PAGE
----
Upon arriving at Huntsville State Park on Christmas Day, we were greeted by a sign warning of alligators in the park. Although our rig is parked only about 25 feet from the park’s lake, we’ve yet to see any ‘gators. Last night, however, we did spy three armadillos feasting on ants around a tree stump. Considering some species can consume up to 200,000 ants (about 1.5 pounds) per night, it makes us wonder why we packed the fire ant killer.
The park is in a scenic wooded area teeming with wildlife. In fact, it adjoins the 163,000-acre Sam Houston National Forest, one of four national forests in Texas. It encompasses the 210-acre Lake Raven, which is noted for largemouth bass fishing, so named because Sam Houston’s Cherokee name was Colonneh, which means “the Raven.”
At the end of his life, Houston retired to Huntsville with his third wife, Margaret, because he said the hills reminded him of his boyhood home in Tennessee. He died of pneumonia in 1863 and is buried near his last residence, Steamboat House, which was relocated to the campus of Sam Houston State University.
The entrance to the park is within sight of the massive 67-foot-tall concrete statue of Sam Houston (one of the nation’s tallest freestanding statues), which overlooks Interstate Highway 45, about 50 miles from the city that bears his name. The 25-ton statue, dedicated in 1994, is named “A Tribute to Courage,” and features the political architect of Texas with his famous walking cane, looking rather jaunty in 19th century attire. Houston’s reputation for courage may have had to do more with his willingness to wear such clothing in the Texas heat and humidity than with any actual political accomplishments. Well, OK, he defeated Santa Anna’s superior Mexican military force in the 18-minute Battle of San Jacinto to “Remember the Alamo,” and then served as president of the Republic of Texas, governor of the state of Texas and a U.S. senator, so we acknowledge that he deserves some accolades.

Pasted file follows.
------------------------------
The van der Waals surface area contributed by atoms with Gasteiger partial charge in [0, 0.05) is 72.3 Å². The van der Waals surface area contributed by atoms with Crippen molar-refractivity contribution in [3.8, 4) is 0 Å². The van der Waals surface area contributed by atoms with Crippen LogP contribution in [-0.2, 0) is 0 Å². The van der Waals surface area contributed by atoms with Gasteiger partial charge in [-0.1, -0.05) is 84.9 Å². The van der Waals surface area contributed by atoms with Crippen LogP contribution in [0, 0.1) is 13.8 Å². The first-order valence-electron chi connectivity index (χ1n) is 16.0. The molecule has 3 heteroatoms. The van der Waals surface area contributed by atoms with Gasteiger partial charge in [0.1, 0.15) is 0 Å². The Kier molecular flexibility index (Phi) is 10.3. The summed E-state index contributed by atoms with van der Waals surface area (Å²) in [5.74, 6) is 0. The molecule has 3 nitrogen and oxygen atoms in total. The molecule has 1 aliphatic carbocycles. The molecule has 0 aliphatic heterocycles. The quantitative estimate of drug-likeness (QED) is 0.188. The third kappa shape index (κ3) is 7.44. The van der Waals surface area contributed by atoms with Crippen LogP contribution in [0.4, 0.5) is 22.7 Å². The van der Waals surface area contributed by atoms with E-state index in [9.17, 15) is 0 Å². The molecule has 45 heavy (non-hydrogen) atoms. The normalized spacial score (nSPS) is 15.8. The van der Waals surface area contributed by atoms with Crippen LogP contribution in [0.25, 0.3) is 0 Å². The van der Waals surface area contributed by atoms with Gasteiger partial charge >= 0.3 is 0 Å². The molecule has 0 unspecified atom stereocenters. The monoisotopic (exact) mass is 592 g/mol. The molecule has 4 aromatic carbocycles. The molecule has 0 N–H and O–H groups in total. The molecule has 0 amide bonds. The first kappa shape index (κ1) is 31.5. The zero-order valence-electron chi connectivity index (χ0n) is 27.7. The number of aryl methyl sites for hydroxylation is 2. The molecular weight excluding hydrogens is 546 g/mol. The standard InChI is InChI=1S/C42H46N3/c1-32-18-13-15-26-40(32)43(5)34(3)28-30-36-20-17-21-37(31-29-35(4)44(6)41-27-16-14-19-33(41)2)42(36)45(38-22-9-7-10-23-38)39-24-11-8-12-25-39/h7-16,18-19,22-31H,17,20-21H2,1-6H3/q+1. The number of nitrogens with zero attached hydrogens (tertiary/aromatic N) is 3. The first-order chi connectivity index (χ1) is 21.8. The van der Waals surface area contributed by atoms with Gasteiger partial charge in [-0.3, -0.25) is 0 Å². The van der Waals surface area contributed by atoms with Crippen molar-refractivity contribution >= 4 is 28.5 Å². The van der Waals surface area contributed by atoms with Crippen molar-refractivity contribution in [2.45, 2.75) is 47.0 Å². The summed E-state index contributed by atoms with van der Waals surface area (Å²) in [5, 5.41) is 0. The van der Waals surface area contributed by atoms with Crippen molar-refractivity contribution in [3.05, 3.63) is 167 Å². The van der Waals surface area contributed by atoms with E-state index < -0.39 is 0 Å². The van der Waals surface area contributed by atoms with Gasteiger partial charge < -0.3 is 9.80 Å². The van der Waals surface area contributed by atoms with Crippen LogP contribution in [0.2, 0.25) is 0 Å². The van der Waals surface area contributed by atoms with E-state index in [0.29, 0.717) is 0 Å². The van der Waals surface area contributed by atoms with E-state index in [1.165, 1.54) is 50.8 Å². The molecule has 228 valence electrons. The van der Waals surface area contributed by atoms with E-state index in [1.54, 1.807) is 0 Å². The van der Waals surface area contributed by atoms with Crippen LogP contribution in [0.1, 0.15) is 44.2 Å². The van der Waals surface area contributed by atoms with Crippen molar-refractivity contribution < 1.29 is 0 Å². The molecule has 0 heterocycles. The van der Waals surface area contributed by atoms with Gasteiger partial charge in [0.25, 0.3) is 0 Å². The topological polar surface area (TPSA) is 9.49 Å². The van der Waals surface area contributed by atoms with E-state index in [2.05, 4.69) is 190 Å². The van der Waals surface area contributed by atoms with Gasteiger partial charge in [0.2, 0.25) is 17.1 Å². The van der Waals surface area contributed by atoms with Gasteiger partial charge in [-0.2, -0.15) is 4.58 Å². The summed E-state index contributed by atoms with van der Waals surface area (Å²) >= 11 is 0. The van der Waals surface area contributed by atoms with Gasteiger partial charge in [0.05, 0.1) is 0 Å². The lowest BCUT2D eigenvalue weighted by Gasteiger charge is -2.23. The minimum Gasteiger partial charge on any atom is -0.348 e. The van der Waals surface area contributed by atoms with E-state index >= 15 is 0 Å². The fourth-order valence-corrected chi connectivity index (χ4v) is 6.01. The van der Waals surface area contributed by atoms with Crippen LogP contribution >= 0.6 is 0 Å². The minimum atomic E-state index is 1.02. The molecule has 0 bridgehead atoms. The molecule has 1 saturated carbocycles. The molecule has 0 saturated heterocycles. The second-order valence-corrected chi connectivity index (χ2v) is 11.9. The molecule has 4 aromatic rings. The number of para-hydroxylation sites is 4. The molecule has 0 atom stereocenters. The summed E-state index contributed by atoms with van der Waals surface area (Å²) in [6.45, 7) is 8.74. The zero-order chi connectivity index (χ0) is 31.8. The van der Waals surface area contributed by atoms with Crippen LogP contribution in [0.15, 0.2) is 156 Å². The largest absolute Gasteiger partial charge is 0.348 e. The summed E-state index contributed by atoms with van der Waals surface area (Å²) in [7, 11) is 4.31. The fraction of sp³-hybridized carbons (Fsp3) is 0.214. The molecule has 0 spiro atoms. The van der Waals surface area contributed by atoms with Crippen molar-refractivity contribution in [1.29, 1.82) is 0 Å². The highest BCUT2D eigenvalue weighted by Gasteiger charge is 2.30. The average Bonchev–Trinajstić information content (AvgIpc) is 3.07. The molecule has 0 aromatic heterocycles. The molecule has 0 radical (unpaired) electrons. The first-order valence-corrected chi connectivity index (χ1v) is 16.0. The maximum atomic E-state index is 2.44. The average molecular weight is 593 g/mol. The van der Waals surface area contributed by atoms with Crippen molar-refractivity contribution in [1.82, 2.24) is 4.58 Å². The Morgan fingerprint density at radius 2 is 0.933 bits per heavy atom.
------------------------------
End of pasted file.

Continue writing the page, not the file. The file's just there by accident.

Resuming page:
The area’s various tributes to Houston’s honorable life seem to stand in contrast to Huntsville’s less-than-honorable industry as the place where Texas prisoners are put to death. In fact, visitors to the Old Statesman can also take in Old Sparky, the electric chair that ensured 361 prisoners arrived in Hell already toasted during its 40 years of service. Made by prison workers and “rescued” from a prison dump, it’s now on display, along with other fascinating artifacts, such as various shivs and contraband, at the Texas Prison Museum.
While walking the dogs, we observed a red-cockaded woodpecker. The small black and white woodpecker with distinctive large white cheek patches has a single streak of red feathers on each side of its head. Designated an endangered species in 1970, it makes its home by pecking cavities into large, living pine trees. These cavities are later used by a variety of forest wildlife including other woodpeckers, bluebirds, screech owls, wood ducks, squirrels and honey bees.
The lake is also home to various water fowl, including snowy egrets. We were determined to get video of one of these magnificent birds in flight, so we decided to wait and watch near the water’s edge. We didn’t know, however, that egrets stand still for long periods waiting to ambush their prey. We spent nearly an hour waiting for one bird to take flight, but we finally got our video!